Connect students, teachers, and parents to build your community of learners. A team approach supports learners and helps them thrive. Positive relationships let you enjoy teaching even more.
Connect with Students – Use these strategies to know, engage, and challenge each learner.
- Know Each Learner – Yes, it’s important to know every student’s academic strengths and weaknesses. But it’s equally important to know the person inside. To connect with learners, try the Two-Minute Relationship Builder. It really works!
- Engage Each Learner – Now that you know the students, it’s time to figure out how to engage them. ASCD’s Practices to Engage Learners will get you started. Remember, though, you also need to maintain engagement throughout each lesson. Keep students “with you” with strategies like SLANT, silent signals, and hand signals.
- Challenge Each Learner – Differentiation is the name of the game. To reach and challenge each learner, differentiate content, process, and product.
- Content, especially reading material, should be accessible and challenging to students in your class. Use leveled texts whenever possible.
- Process is how a student gets from Point A to Point B. Providing multiple paths, supports, and/or challenges ensure that each student is engaged and learning.
- Product can be differentiated by type, length, criteria, etc. Everyone’s end product doesn’t have to be the same.
Connect Students – Build a community of learners by teaching students to support one another.
- Use Cooperative Learning – In cooperative learning, students share the work load. Each student takes a role and contributes to the learning process. Kids love splitting up the work. The social nature of the activity keeps them involved.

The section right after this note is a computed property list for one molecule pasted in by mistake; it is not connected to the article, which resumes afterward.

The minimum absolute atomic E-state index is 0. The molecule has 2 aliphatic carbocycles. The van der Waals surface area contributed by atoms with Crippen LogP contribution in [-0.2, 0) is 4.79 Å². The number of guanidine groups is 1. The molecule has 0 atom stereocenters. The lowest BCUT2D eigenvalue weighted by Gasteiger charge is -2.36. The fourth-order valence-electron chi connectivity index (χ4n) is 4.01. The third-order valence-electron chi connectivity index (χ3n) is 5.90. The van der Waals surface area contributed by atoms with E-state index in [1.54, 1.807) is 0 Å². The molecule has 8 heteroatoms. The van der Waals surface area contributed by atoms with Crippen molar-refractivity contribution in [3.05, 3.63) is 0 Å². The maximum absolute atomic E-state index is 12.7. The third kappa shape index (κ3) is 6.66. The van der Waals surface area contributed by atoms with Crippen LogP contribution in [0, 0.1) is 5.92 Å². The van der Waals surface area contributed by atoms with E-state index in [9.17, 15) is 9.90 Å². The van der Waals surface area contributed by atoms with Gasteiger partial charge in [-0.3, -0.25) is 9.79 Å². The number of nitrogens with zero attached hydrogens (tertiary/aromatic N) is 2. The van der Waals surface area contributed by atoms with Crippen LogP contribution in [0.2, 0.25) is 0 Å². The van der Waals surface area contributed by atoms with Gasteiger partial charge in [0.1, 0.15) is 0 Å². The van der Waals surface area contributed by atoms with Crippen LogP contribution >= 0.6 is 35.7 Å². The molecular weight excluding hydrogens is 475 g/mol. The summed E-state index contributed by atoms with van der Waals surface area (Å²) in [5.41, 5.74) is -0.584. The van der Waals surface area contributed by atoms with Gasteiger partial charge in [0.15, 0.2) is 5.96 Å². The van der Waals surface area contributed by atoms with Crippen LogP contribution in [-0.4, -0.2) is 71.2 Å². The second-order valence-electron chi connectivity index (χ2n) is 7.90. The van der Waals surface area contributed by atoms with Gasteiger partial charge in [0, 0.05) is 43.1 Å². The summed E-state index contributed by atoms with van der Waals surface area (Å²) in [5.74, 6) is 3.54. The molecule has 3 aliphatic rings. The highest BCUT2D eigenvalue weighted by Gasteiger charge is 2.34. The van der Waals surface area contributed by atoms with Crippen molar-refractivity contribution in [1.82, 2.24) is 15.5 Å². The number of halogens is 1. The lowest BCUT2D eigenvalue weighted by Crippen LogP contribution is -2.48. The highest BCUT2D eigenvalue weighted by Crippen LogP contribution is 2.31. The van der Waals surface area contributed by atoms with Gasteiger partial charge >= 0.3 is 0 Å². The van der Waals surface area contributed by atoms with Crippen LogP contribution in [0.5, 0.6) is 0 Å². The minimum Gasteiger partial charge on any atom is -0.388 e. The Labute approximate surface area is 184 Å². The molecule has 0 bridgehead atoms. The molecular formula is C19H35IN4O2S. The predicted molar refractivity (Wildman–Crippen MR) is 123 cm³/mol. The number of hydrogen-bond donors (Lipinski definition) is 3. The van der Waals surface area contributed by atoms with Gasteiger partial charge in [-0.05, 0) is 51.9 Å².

- Use Collaborative Learning – Two heads really are better than one. Let students work together to complete assignments, solve problems, or create projects. Through collaboration, learners construct deeper understanding.
- Encourage Peer Support – Allow your students to help one another. Peer support can be formal or informal. Kids simply help other kids (with or without disabilities). When you let students ask one another for help, your community of learners grows stronger. Students become vested in one another’s learning. And you have more time to help the students who really need it.
Connect with Other Teachers
- Collaborate – Work with other educators to create curriculum and glean instructional ideas. You’ll grow as an educator and make lifelong friends.
- Scheme – Do something big. Plan an all-school assembly. Join in a national or international educational event. Schedule a simulation. Make your job exciting!
- Support – Offer and receive support when needed. Every teacher has highs and lows. Celebrate, commiserate, sympathize, and share. Colleagues can provide true comfort to one another.
Connect with Teachers Around the Globe
- Discuss on Teaching Forums – If you want to chat about teacher stuff, try an online forum. How can you find one? Just google teaching forums.
- Read & Comment on Blogs – You’re reading a blog right now! Don’t miss the opportunity to have your voice heard. Comment and let others know what you think. Once you’ve found a favorite blogger, you can follow him or her to receive updates as new blogs are posted. (For example, click on the icon with the b and a heart to follow me on Bloglovin.)
- Write Blogs – Consider sharing your own thoughts and ideas by blogging. It’s easy to get started with free blogs like Blogger.
Connect with Parents – Extend your community of learners. Connect students, teachers, and parents. Build parent-teacher relationships to support the learners in your class.
- Communicate – Find a simple way to communicate class information. Newsletters, email groups, and websites work well for many teachers.
- Join Forces – Let parents know that learning is your #1 priority. Notify them when things aren’t going well. Let them know how to help. Notify them when things are going well. Celebrate!
- Share – Ask parents to share in the educational process. Involve them in homework. Encourage them to help in the classroom. Provide access to portfolios, websites, or other polished student work. Invite them to plays and presentations.
Consider student success as a three-legged stool. The first leg is the student. The second leg is the teacher. The third leg is the parent. Three strong legs are needed to support that stool. Connect students, teachers, and parents. You’ll be glad you did.